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The Effect of Preventive Conservation Measures on the Technical Condition of A Religious Building Located in the Mining Area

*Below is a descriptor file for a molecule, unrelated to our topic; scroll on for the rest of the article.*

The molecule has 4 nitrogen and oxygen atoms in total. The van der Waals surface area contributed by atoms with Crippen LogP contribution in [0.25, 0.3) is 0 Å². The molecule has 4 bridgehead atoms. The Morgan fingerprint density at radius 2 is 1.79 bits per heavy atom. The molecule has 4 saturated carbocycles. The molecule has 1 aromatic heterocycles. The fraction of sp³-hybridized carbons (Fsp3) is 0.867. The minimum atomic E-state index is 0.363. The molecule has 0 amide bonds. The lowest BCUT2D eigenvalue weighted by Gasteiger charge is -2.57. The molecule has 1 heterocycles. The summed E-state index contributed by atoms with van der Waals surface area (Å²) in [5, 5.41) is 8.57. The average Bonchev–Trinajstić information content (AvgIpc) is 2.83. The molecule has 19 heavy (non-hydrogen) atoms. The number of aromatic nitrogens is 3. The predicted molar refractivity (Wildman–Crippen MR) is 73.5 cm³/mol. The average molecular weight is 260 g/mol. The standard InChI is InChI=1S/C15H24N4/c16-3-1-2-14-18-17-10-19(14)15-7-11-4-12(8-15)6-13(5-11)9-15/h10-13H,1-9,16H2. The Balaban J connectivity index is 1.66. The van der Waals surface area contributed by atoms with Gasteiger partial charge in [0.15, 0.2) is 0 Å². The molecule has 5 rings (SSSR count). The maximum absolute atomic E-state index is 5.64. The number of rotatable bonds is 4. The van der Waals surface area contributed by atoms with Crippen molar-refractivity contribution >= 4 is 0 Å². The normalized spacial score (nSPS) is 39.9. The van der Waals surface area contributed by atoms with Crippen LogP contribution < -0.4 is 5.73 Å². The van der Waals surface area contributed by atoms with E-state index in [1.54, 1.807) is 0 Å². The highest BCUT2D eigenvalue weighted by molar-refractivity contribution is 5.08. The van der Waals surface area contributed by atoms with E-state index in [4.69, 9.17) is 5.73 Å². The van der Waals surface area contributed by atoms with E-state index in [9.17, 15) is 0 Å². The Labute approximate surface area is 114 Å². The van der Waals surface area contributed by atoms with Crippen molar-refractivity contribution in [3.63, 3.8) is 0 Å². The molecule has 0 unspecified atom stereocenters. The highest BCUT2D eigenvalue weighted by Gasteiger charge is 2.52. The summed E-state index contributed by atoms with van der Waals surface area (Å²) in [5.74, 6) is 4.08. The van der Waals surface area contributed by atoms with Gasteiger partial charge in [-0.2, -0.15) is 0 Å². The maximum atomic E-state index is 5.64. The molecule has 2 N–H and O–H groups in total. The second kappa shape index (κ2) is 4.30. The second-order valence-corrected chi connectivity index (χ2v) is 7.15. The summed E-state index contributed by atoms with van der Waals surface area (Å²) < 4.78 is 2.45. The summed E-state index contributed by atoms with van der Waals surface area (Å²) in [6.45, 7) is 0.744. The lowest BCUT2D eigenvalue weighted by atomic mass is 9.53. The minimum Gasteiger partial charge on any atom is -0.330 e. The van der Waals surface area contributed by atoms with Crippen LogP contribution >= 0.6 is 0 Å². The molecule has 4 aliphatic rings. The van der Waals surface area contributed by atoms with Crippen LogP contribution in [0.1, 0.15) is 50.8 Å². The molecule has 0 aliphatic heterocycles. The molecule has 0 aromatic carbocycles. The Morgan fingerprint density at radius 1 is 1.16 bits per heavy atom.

The Effect of Preventive Conservation Measures on the Technical Condition of A Religious Building... Arch. Min. Sci., Vol. 61 (2016), No 2, p. 351­364 Electronic version (in color) of this paper is available: http://mining.archives.pl DOI 10.1515/amsc-2016-0026 STANISLAW BARYCZ*, KAROL FIREK*, WOJCIECH KOCOT*, AGNIESZKA MALINOWSKA* WPLYW ZABEZPIECZE PROFILAKTYCZNYCH NA STAN TECHNICZNY BUDYNKU SAKRALNEGO USYTUOWANEGO NA TERENIE GÓRNICZYM The article presents the case study of a historical religious building located in the area of "Bogdanka" S.A. Coal Mine. As the building lacked adequate resistance to the expected effects of mining, the Mine undertook efforts so that it was fully protected against mining impacts before the commencement of mining operations. A preventive conservation system was used, consisting of an external stiffening reinforced concrete plate at the ground level and a system of steel tie rods established at the level of vault supports. The article assesses the effect of undertaken preventive conservation measures on the current technical condition of the building. The basis for the assessment was the extent of damage to the building confirmed after the occurrence of impacts from the performed mining operations combined with the analysis of ground deformation. Keywords: preventive conservation of the building, mining damage, mining exploitation W artykule przedstawiono przypadek zabytkowego budynku sakralnego, usytuowanego na terenie górniczym Kopalni LW ,,Bogdanka" S.A. Z powodu braku odpowiedniej odpornoci na prognozowane wplywy górnicze, staraniem Kopalni budynek ten zostal kompleksowo zabezpieczony profilaktycznie przeciw wplywom górniczym jeszcze przed rozpoczciem eksploatacji. Zastosowano system zabezpiecze profilaktycznych zloony z zewntrznej elbetowej tarczy usztywniajcej w poziomie terenu oraz ukladu stalowych cigów, zaloonych w poziomie oparcia sklepie. W artykule dokonano oceny wplywu podjtych dziala profilaktycznych na aktualny stan techniczny budynku. Podstaw oceny byl zakres uszkodze budynku stwierdzony po ujawnieniu si wplywów od dokonanej eksploatacji górniczej, w powizaniu z analiz deformacji terenu. Slowa kluczowe: zabezpieczenia profilaktyczne budynku, szkody górnicze, eksploatacja górnicza AGH UNIVERSITY OF SCIENCE AND TECHNOLOGY, AL. A. MICKIEWICZA 30, 30-059 KRAKOW, POLAND 1. Introduction The historical Orthodox Church of St. Nicholas in Dratów (Fig. 1) was located within the harmful impacts of mining exploitation carried out by the Lublin Coal Mine "Bogdanka" S.A. This building structure of traditional construction, lacked adequate resistance to the expected effects of mining activities. The Mine undertook efforts so that it was fully protected against mining impacts before the commencement of mining operations. The article assesses the effect of undertaken preventive conservation measures on the technical condition of the building after the occurrence of impacts from the performed mining operations. The basis for the assessment was the extent of damage to the building identified during the repeated survey of its technical condition, after the occurrence of impacts from the performed mining operations combined with the analysis of ground deformation. The first surveys of the church were carried out in 2002, that is before the commencement of mining exploitation. 2. Description of building construction The orthodox church was built between 1888-1889 in the Russian style. It has a ground plan in the shape of a Greek cross, with an elongated chancel and three-sided sacristy. Despite its relatively small size, the building's shape is fragmented and varied (Fig. 2 and 3). The total length of the building is 27.48 m and the maximum width is 16.05 m. The height of the building varies from 6.0 m (lateral extensions at the main entrance) to 25.5 m (the tower with the cross). Fig. 1. The Orthodox Church in Dratów (as of 2002), the view from the south-west. Source: Barycz et al., 2002 Fig. 2. Projection of the church building at the level of ±0,00 m. Source: Barycz et al., 2002 Fig. 3. Longitudinal section A-A of the church building. Source: Barycz et al., 2002 The church building has a traditional construction. The walls, up to about 80 cm thick, are made of ceramic solid brick and lime mortar. The structure is placed on brick continuous footing at a depth of about 1.6 m below the ground level. The nave, chancel and extreme parts of the transept are covered with a brick barrel vault, 28 cm thick. The height of the walls to the vault abutment is 5.75 m above the zero level, and the height of the vault at the keystone is 8.35 m. The wooden, rafter-collar beam roof structure is based on longitudinal walls, at the level of 8.0 m. The height measured to the roof ridge is about 9,90 m. The rectangular central part opens to the four sides with four circular arches. These arches are a support for the single-surface sail vault covering the whole structure. The dome, which is a section of the flattened sphere, is made of brick, and has a thickness of 43 cm at the abutment and 28 cm above it. Parts of the walls, rising above the arches, support the wooden roof structure (domed roof with eight slopes, topped with an onion dome). The height measured to the top of the onion dome is approximately 23.30 m. In the south-western part of the nave there is a porch covered with a cross-shaped vaulted ceiling. Over the porch, there is the bell tower with a height of about 18.4 m, topped with a much smaller onion dome. Window openings are vaulted with semicircle-shaped lintels, except for the window openings of the sacristy, closed with segmented arch lintels. Segmented arch lintels are also used in the door openings. A detailed survey of the technical condition of the structure, carried out in December 2001, before the planned mining activities (Barycz et al., 2002), revealed no significant damage to the masonry load-bearing structure of the church building which could pose a threat to its security, but only minor scratches occurring near the keystones of all the brick arches of the roof covering and the window openings. Taking into consideration the natural wear and tear (moisture, corrosion and loss of plaster, etc.), the condition of the structure was assessed as average (in a 6-point scale: very good, good, fair, average, bad and very bad, e.g. Wodyski, 2007; Rusek, 2009). 3. Preventive conservation measures Due to the exploitation of the walls 10/1, 9/1, 8/1 in the seam 382 planned for the years 20022010, as well as the planned exploitation in the seam 385/2 after the year 2010, it was necessary to implement measures for preventive conservation of the church building. The exploitation was to be carried out by the longwall system with the caving method, and the nearest exploitation field was to be located at a distance of about 150 m northeast of the analyzed object. Because of the location of the building outside the field and outside the mining area, the greatest deformation rates were expected after the occurrence of impacts from the performed mining operations and they were expected to be: = +3.86 mm/m, R = 47 km, T = 4.25 mm/m (Barycz et al., 2002). The following factors were taken into account while deciding about the scope of the necessary preventive measures: ­ unique and historical character of the building (in 1989 this orthodox church was entered into the register of monuments for the province of Lublin under the number A/986), ­ minimal natural resistance of the structure to the effects of mining impacts, established on the basis of a detailed analysis. Bearing these facts in mind, in the technical expertise (Barycz et al., 2002) it was decided to implement a comprehensive preventive conservation against mining impacts. A system was used, consisting of an external stiffening reinforced concrete plate at the ground level and a system of steel tie rods established at the level of vault supports. The task of the plate was to receive all the horizontal surface deformations and to ensure geometric invariance of the horizontal projection of the building at the ground level. The plate was designed as a wide reinforced concrete band embracing the whole projection of the church building and a directly adjacent to the external walls. The plate was composed of three basic elements combined into one monolithic whole (Fig. 4): ­ reinforced concrete slab, 20 cm thick, ­ inner reinforced concrete ring beam with cross-sectional dimensions of 60 × 155 cm, ­ outer reinforced concrete perimeter ring beam with cross-sectional dimensions of 40 × 60 cm. In the sections where the inner reinforced concrete ring beam runs at a certain distance from the wall (e.g. in the inner corners), the space between it and the foundation wall was filled with concrete during the concreting of the ring beam. Therefore, the inner ring beam (or the concrete spacer) adheres tightly to the foundation walls of the structure, at their entire height. In addition to the concrete adhesion to the masonry wall, the connection of the ring beam with the foundation walls is ensured by steel anchors 20 mm, embedded in these walls every 0.5 m. Due to its considerable structural height and the resulting rigidity, the inner ring beam also stiffens the structure in the vertical direction, thus partially protecting it as a whole against deformation resulting from the curvature of the area. The outer edge of the plate is stiffened with a perimeter ring beam, which in a plan has the shape of a convex polygon. To execute all the elements of the plate, concrete B20 was used, with F100 degree of frost resistance and W4 water resistance, as well as stainless steel of A-II class and 18G2 type. To ensure invariable support for the vault arches construction of the roofing, anchoring of the walls was used (Fig. 5). For this purpose, on the outer side of the walls at the level of +6.00 m, steel tie rods 30 mm in grooves were mounted. The nave with the bell tower, the central part (without the extreme parts of the transept) and the chancel were secured by this system. All the conservation works were carried out in late 2002 and early 2003, based on the technical project (Szczepaniak and Wach, 2002), prepared pursuant to the concept presented in (Barycz et al., 2002). After the completion of the works, a thorough renovation of the facade of the building was carried out, together with replacement of the roofing, guttering and flashing (Fig. 6). 4. The effect of mining operation 4.1. The operation performed in the vicinity of the church building Starting from the year 2002, to the north-east of the church building, mining exploitation was conducted in the seam 382, in the walls 10/1, 9/1, 8/1, 7/1, 6/1. The extraction was carried out by the longwall system with the caving method. The length of the longwalls in this region was 300 m, and life face was about 3000 m. With the advance of the face works, simultaneous elimination of longwall galleries was performed. The mining operation was carried out in the south-eastern direction with a lift. The depth of the seam ranged from 920 m (at the northern boundary) to 820 m (at the southern edges of the walls). The slope of the seam was low and it did not exceed 4. The average thickness of the longwalls was 2.7 m. The exploitation was Fig. 4. Scheme of preventive conservation of the structure with reinforced concrete stiffening plate ­ a horizontal projection and cross section of the stiffening plate. Source: Own study based on Szczepaniak and Wach, 2002 Fig. 5. Arrangement scheme of steel tie rods (anchoring) at the level of +6.00 m ­ a horizontal projection and cross section of the stiffening plate. Source: Own study based on Szczepaniak and Wach, 2002 Fig. 6. The Orthodox Church in Dratów (as of 2014), the view from the south. Source: Own study Fig. 7. Location of panels and a measuring line relative to the church, as well as distribution of calculation points at the building structure. Source: Data regarding..., 2014 commenced in July 2002 with the 10/1 wall, which was located to the north-east of the church building (Fig. 7). The exploitation front pace ranged from 5 to 11 m per day. While analyzing the impact of consecutive walls on the surface deformation in the area of the church, it should be emphasized that only the longwalls 10/1 and 9/1 affected the deformation in this area. Assuming that the average range of direct impact is about 750 m, it can be concluded that the mining operation carried out after October 2005 had no effect on the surface deformation in the vicinity of the church. 4.2. Geodetic observations conducted in the vicinity of the church building In the area of Dratów, there are two fixed observation lines: Dratów-Uciekajka and DratówUciekajka branchline. Dratów-Uciekajka will be the subject of further analysis, due to its advantageous location with respect to the panels. This is a line that runs north of the church building, at a distance of about 90 m. The measurement line includes 145 permanently marked reference points. The average distance between the points is about 25 m. The leveling measurements on the line began in 2002. Subsequent measurements were performed in the years 2003, 2006, 2007 and 2008. Since 2010, the leveling has been performed at annual intervals. The observations carried out along this line made it possible to trace the process of surface deformation (Fig. 8). Fig. 8. Profiles of the measured surface subsidence along Dratów-Uciekajka observation line. Source: Own study The dynamics of the rock mass deformation rise was low. A slight subsidence began to appear on the surface after the extraction of the first wall, while the full subsidence basin was formed upon completion of mining operations in all three longwalls. The determined subsidence reached the maximum value of 2.223 m. 4.3. Determining continuous surface deformation for the church building structure The measured identified subsidence made it possible to determine the parameters of the Knothe theory for this area. Then, they were used in the modeling process of surface deformation that occurred under the church. Dynamic deformation field was defined based on the Knothe theory. The specified parameters adopted for the modeling are as follows: ­ the exploitation coefficient a = 0.80, ­ the tangent of the angle of main impact range tg = 1,80, ­ global time coefficient c = 2.0 [1/year] ­ horizontal displacement coefficient B = 0.4 r. The calculations were conducted at four points (K1, K2, K3, K4), located at the corners of the church building (see Fig. 7). The analysis of continuous surface deformations in time showed that in the period from November 2002 to October 2005 the dynamics of displacement field under the church was the largest (Fig. 9). When analyzing the values of maximum ratios of the surface deformation that occurred under the church building, it should be noted that the maximum subsidence reached 0.5 meters (cf. Tab. 1). The maximum slope of the ground surface under the church building was Tmax = 3.67 mm/m. The direction of the maximum slope was in line with the x-axis (the horizontal axis in a mathematical coordinate system). The maximum tensile loads of the area surface occurred at about 300 meters to the outside of the exploitation field. It was the area located west of the church building. Therefore, larger tensile loads occurred around the western part of the structure (calculation points K1 and K4). Horizontal strains reached the maximum of max = 2.86 mm/m. The direction of the maximum main strains was deflected by 15 gon relative to the direction of the x-axis. The angle of the church axis relative to the direction of the x-axis was 42 gon. Maximum directional strains are tensile strains, which were alfa = 2.66 mm/m. The direction of the main strains was similar to the direction of the longitudinal axis of the structure. TABLE 1 The values of indicators of deformation in the 2002÷2012 Point no. W [m] Tmax [mm/m] Kg1 [1/km] Kg2 [1/km] g1 = max [mm/m] g2 [mm/m] alfa [mm/m] K1 K2 K3 K4 0,409 0,488 0,503 0,422 3,25 3,61 3,67 3,31 0,0001 0,0005 0,0007 0,0001 ­0,0159 ­0,0151 ­0,0149 ­0,0158 2,86 2,72 2,68 2,85 -0,02 -0,09 -0,13 -0,02 2,66 2,53 2,49 2,65 Source: Own study Fig. 9. Development of horizontal deformations at the point K2 in time. Source: Own study 5. Assessment of the current technical condition of the structure In April 2014, the authors carried out a repeated survey of the technical condition of the church building. Since the interior of the building had not been renovated, a comparison of the status quo with the condition observed in 2001 was made. Detailed examination revealed the existence of exactly the same damage as before. These included scratches and minor cracks of the arches (buttresses) crowning the chancel, of the nave and the transept, as well as of the lintel bows over window and door openings. Their width usually did not exceed 0.5 mm, and only in two cases it reached 1 mm (e.g. Fig. 10, 11). Scratches of the lintels over side entrances to the church (in the transept gable walls) run up until they reach the window openings located above. Inside the building, traces of dampness of the walls, exfoliation of paint coatings and corrosion of plaster occurring in the places of leaks (mostly old) caused by the leaking roof were found. It should be emphasized that there were no new cracks or scratches, and the width of the existing ones remained unchanged. There were no cracks found in the facade, which was renovated after the completion of the preventive conservation works. Few scratches of the window lintels, occurring before the renovation, did not renew themselves. The only damage, currently visible from the outside, are local shrinkage scratches of the plaster of irregular course, as well as local dampness and corrosion of the plaster caused by inaccurate performance of roofing and flashing works. The overall condition of the object was assessed as fair (in a 6-point scale ­ Wodyski, 2007). During the on-site inspection, evidence was found demonstrating the occurrence of mining impacts is in the area. They resulted in significant cracks of structural elements of the fence Fig. 10. Scratches of the arch crowning the nave from the side of the main entrance (unchanged). Source: Own study Fig. 11. A scratch, 1 mm wide (the largest in the building) extending from the door lintel to the window above the western entrance (unchanged). Source: Own study around the building, both in its brick and stone foundations and in steel elements above the ground (e.g. Fig. 12). It may be argued that in the event of a failure to carry out preventive conservation works, or in the case of a less decisive action in this regard, the walls and vaults of the church building would crack as well. Fig. 12. One of the cracks in the construction of the fence around the church building on the north-east side (present situation). Source: Own study The confirmation of the occurrence of mining impacts in the vicinity of the church (based on surveying conducted in 2002 and 2014), is tilting of the structure by up to 3 mm/m in the north-east direction, that is towards the exploited longwalls of the seam 382, which is consistent with the calculation values presented in Table 1. 6. Conclusions when defining resistance of a building structure to mining impacts, we assume that it will safely "receive" effects of mining in the form of continuous surface deformations of a certain category of threat, while allowing for the occurrence of minor damage that does not pose a threat to users. Thanks to the undertaken preventive conservation measures with respect to the church building, it was possible not only to meet the safety requirements, but also to avoid any damage to the structure associated with the performed mining exploitation. The current condition of the building demonstrates the effectiveness of these preventive measures. Preventive conservation measures in the form of using an external reinforced concrete stiffening plate were never subject to a wider discussion in the context of their effectiveness in the technical literature. The example presented in this article proves that this type of a solution could be successfully applied in protecting buildings with a complex floor plan against the harmful effects of mining. The article was prepared as part of the AGH statutory research number 11.11.150.005. 364 http://www.deepdyve.com/assets/images/DeepDyve-Logo-lg.png Archives of Mining Sciences de Gruyter